We both began to see the stunning views once more as the curtain of worry and doubt was slowly drawn aside and Cornwall put on a truly spectacular show for us.

Minack

Minack

The riding was as hard as any I have done and it was bliss to find Gill waiting for me by the side of the road with a smile and a sandwich just as I was beginning to flag. We’d plan the next meeting point, reflect on the common sights we had seen along the way, describe the ones the other might have missed and genuinely share the whole experience together. To our delight it really was working and slowly, mile by mile, day by day, all sense of failure faded away and just the journey remained.

We left Cornwall behind in spectacular fashion tackling 30% gradients (on foot in my case) and gawping at vivid blue seas, white sandy beaches and the grandest of vertical cliffs framing both. Devon brought a brief escape from the ridiculous gradients and a very pleasant ride along the completely flat Tarka Trail to Barnstaple and Braunton and  a two day break with family and friends. We reconnected with some amazing people and met some new ones too.

Thanks for the bed Uncle Richard and Fiona

Thanks for the bed Uncle Richard and Fiona

Gill and Georgie on the beach

Gill and Georgie on the beach

The feeling of really sharing our odyssey with others was strong and brought us right back to where and why it all began. A splendid farewell dinner, late night and one too many glasses of wine weren’t the best way to prepare for the rest of the Devon hills but I have no regrets.

Happy times

Happy times

I left Braunton mildly hung over but very content despite the early morning hill climbs. The sun was shining, there was a cool hint of autumn in the air and everything felt right again. Gill would be meeting me at Lynmouth along with Georgie, Annabelle and Sabrina and I was really looking forward to the next twenty five miles. If only I knew what those roads had in store for me.

Into the unknown

We have just made plans for exactly how we intend to restart our ride and it’s got me all excited again but also a little bit edgy. Having looked at the maps and worked out where I am going to ride tomorrow afternoon and where we might camp in the evening the trip feels very much alive again. Now I am imagining what it is going to be like to be riding alone and only seeing Gill at intervals along the route. I have also had a closer look at the first 200 miles and it’s definitely going to be the hardest in terms of terrain. I have a jumble of feelings going on in my head, some positive and some not. I’m looking forward to riding without so much weight on the bike but still daunted by the amount of climbing that I will have to do. I’m really happy that Gill has found a way to be with me but I will still miss her even during the short periods on my own. I am excited to be moving again but trying not to think that there is still over a thousand miles to go. It’s a mixed bag of emotions but on balance it makes me really happy.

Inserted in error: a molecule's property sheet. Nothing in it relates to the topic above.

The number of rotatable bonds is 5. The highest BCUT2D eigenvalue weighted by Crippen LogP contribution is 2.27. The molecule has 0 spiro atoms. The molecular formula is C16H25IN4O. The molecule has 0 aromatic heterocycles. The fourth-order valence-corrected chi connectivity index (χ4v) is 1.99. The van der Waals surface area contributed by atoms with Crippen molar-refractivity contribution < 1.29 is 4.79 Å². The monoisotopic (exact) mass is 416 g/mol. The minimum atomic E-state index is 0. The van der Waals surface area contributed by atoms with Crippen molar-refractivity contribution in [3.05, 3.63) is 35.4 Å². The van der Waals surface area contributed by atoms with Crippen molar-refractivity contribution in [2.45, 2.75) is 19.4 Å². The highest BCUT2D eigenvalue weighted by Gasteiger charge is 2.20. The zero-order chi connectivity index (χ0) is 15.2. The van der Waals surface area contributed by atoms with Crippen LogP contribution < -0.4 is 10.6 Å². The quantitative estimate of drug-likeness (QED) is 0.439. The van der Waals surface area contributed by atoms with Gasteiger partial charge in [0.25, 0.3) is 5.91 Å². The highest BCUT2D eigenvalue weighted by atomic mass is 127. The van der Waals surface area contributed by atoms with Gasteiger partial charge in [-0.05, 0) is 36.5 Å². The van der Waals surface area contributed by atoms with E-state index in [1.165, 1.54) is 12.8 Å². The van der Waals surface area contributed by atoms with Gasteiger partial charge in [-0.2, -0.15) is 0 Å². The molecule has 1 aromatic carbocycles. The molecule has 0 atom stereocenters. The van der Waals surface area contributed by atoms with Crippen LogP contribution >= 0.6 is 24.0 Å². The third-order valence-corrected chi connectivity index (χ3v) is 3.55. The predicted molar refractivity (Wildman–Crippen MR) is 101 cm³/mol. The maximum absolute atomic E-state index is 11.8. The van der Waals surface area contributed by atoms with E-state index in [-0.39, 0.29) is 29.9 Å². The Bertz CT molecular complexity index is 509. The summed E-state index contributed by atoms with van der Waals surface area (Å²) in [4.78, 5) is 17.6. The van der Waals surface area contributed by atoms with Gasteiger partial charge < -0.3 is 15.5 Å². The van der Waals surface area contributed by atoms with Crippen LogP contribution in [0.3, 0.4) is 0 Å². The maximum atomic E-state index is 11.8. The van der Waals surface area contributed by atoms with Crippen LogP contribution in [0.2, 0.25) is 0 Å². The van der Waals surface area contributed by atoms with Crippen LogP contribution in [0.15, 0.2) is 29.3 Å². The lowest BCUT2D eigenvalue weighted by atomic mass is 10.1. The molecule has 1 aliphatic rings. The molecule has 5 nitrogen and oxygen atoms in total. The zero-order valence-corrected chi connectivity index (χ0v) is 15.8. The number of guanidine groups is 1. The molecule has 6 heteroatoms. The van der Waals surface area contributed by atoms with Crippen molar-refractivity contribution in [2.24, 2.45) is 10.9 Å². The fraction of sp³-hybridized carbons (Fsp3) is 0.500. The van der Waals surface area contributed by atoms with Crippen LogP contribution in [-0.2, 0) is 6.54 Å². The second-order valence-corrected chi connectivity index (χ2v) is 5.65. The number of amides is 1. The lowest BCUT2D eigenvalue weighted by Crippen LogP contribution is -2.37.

In the intro to our blog I made reference to how rubbish I am at being on my own so the next few weeks are going to be a challenge of a very different kind. It may be that the format we have worked out will carry me through but I’m still a little bit nervous. It may turn out to be just another really laid back way of touring, like a long holiday, but it doesn’t feel that way at the moment. It feels like a serious undertaking that may push us into yet more unknown territory. Maybe that’s a good thing. All this stepping out of our comfort zones is what it was all about in the first place so I’m not complaining. I will just be glad to be on the move again, extending that wiggly black line around the coast and heading for home.

What I am really looking forward to is reaching particular milestones that only a week ago I thought we might not reach at all. Lands End is the first and most obvious one but it’s the visits to family and friends that are the most important. After all the build up, the support and the anticipation of people dotted along our route the idea of not reaching them was a hard one to contemplate. I think that, above all else, would have made our journey feel incomplete. Now we are both looking forward tremendously to catching up with friends old and new and the remaining members of our coastal dwelling families. (You know who you are).

The same applies, of course, to seeing everybody back home in Lancashire. In some ways with all the contact that the blog and social media gives us it seems like we haven’t been away at all but we still miss people lots.

I don’t know the north Cornwall and Devon coasts all that well. I do know that they are very beautiful but that the beauty comes at a price for cyclists. Everybody that rides Lands End to John o’ Groats says the first two or three days are the hardest and I’m getting a little tired of that knowing look on people’s faces when it accompanies phrases like “ooh you’ve got a few hills to climb there”. As a friend said just the other day, “it’s not called a ‘push’ bike for nothing” and I’m not too proud to push if I have to. In my mind it’s a going to be a tough ride back to Somerset and then apart from a few lumps in Pembrokeshire it will be a breeze all the way home. I can’t wait to get going now.

A few pictures from South Cornwall

The joy of small ferries

The joy of small ferries

They can be erm, intresting

They can be erm, interesting

Cornwall is hard to beat on a sunny day

Cornwall is hard to beat on a sunny day

St. Michaels Mount

St. Michaels Mount